Australian aluminium outgunned by cheap, coal-free global rivals

Alcoa’s decision to close the Point Henry smelter, at a cost of almost 1000 jobs in Geelong and elsewhere,

comes amid a perfect storm buffeting Australia’s aluminium industry.

Point Henry will be the second of Australia’s six aluminium smelters to close, after the demise of Kurri Kurri in

2012.

Implications for the industry, its workers and local communities are grave, and the situation is piling pressure

onto state and federal governments already reeling from the shrinkage of other Australian manufacturing

sectors. Where did it all go wrong?

A formerly world-class industry

The aluminium story weaves together three distinct plots. The first is one of an industry based on world-scale

bauxite deposits, that built what were once world-class refineries and smelters, and at its peak employed more

than 17,000 people. However, raw reserves are never enough and the Australian industry has seen the global

sector change around it, with economies of scale achieved by offshore competitors throwing down a tough

cost challenge.

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The second plot is a classic study in government industry assistance that was once seen as sound strategic

policy, but now looks like just another subsidy for an unsustainable industry.

The third and most recent plot revolves around the global challenge of climate change that means an

electricity-hungry product like aluminium becomes a villain in countries where electricity generation is

particularly emissions-intensive.

A question of competitiveness

Aluminium is produced in two stages: first, bauxite ore is refined into alumina, and this alumina is then smelted

to produce aluminium. Alumina refineries tend to be located close to the resource, and Australia’s refineries

are generally well-located and commercially competitive. The recent exception is at Rio Tinto’s Gove refinery

in the Northern Territory, which will close this year after struggling with a move from high-cost oil to an

alternative such as gas.

For Australia’s smelters, the logistics are different. The raw material, alumina, can be transported relatively

cheaply around the world. Aluminium smelting uses huge amounts of electricity, so the cost of that electricity is

a key factor in the competitiveness of a smelter. Although China dominates global production, Australia has

been among the top five producers in recent years.

When Australia’s smelters were built they benefited from very cheap, long-term electricity agreements with

government-owned power companies. These smelters were paying around half to two-thirds of the price paid

by other large industrial electricity consumers. The result for aluminium producers was they could be in the top

half or even the top quarter in terms of global cost-effectiveness.

In recent years, there have been big – and generally bad – changes. First, global aluminium prices have been

sliding since early 2011, threatening the viability of those producers that were struggling to keep costs down.

Second, liberalisation of Australia’s electricity market has meant the end of subsidised power contracts.

Market-based electricity prices push even the best-performing of Australia’s smelters out of the top 25% of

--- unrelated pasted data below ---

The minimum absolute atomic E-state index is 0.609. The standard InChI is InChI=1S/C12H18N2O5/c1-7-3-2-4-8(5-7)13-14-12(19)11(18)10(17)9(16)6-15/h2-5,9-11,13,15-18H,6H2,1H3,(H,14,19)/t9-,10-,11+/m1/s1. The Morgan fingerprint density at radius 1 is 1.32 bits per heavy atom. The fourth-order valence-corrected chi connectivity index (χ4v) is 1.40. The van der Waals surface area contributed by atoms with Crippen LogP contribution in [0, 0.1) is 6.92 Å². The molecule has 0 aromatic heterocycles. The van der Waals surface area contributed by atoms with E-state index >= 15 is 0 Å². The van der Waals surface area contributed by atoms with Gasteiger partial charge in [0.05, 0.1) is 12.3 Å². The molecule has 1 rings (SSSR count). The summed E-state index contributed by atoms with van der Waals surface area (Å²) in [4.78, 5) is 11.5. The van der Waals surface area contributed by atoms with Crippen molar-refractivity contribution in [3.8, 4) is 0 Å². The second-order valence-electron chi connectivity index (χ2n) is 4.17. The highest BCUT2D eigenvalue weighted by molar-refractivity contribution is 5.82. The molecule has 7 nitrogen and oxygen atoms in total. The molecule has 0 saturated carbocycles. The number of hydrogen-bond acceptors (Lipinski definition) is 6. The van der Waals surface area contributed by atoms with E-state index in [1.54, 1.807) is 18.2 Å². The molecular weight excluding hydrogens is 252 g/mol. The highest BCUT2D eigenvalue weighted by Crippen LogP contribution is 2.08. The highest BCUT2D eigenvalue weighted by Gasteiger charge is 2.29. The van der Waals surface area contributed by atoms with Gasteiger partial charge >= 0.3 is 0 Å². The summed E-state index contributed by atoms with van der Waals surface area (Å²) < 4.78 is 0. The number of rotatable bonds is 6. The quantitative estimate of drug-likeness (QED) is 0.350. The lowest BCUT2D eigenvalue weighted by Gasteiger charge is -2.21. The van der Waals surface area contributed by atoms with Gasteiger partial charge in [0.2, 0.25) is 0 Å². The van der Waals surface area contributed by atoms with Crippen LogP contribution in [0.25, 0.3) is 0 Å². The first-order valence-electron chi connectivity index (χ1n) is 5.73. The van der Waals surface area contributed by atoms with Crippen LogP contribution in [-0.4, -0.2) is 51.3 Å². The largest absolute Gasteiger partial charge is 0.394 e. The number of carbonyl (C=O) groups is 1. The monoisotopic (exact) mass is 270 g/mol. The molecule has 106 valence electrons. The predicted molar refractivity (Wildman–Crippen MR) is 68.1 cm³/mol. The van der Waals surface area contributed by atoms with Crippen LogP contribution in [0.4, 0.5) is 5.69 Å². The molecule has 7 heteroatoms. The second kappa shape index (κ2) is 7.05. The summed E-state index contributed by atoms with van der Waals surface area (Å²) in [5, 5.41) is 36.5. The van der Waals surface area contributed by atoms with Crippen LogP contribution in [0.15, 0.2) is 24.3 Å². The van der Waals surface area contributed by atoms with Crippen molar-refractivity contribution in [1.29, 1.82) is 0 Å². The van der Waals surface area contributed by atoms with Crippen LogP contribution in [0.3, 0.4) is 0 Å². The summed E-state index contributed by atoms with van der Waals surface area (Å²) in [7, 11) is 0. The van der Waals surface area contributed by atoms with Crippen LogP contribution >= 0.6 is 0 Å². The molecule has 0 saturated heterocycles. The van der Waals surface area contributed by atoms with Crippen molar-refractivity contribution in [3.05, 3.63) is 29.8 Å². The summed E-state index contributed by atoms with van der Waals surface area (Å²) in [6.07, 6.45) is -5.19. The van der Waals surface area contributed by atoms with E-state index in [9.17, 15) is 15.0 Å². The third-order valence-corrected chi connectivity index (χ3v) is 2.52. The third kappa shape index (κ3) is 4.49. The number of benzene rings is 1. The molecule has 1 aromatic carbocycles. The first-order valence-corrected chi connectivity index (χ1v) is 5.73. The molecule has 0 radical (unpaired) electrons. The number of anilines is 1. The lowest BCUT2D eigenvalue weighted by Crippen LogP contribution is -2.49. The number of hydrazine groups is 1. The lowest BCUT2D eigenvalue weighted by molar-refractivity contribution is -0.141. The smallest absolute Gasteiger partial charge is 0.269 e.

global competitiveness.

The impact of carbon pricing And then there is climate change. With the exception of Bell Bay in Tasmania,

which uses hydro power, Australia’s smelters produce 15-20 tonnes of carbon dioxide per tonne of aluminium

because their electricity comes from fossil fuels, mainly coal. This is two to three times the global average. A

carbon price of A$20-30 per tonne has a noticeable impact.

Around the world, newly-built smelters have used gas, hydro, geothermal or nuclear power, with low or near-

zero emissions. New production has also been targeted to places such as the Middle East, Canada and

Iceland with lower electricity prices because there are relatively few alternative uses for the electricity.

This means that arguments to protect Australia’s aluminium from carbon pricing, based on the idea that the

emissions will leak to another country, are likely to be wrong. The emissions may well be driven overseas by

cheaper pricing, but those emissions are also likely to be significantly reduced as a result.

Together, these factors drive Australia’s smelters into the bottom 25% of global competitiveness.

A bleak future With two of Australia’s six smelters now gone, what are the ramifications if the other four follow

suit? For the electricity sector, which is already under pressure from falling demand, losing a customer base

representing around 15% of the market would be a big blow.

As the global aluminium market further evolves and climate change policies become serious, the viability of

aluminium smelting in Australia looks challenging. There are clear consequences for a sector that directly

employs around 4,500 people and generates some A$5 billion in exports.

An intriguing alternative picture was painted by the 2008 Garnaut Climate Change Review. A long-term

positive future could emerge for aluminium production in Australia if rising carbon prices drive a low-cost,

emissions-free electricity supply sector in Australia.

But in the context of current climate change politics, with carbon pricing set to be repealed and the Renewable

Energy Target now under review, this prospect seems frustratingly far away.

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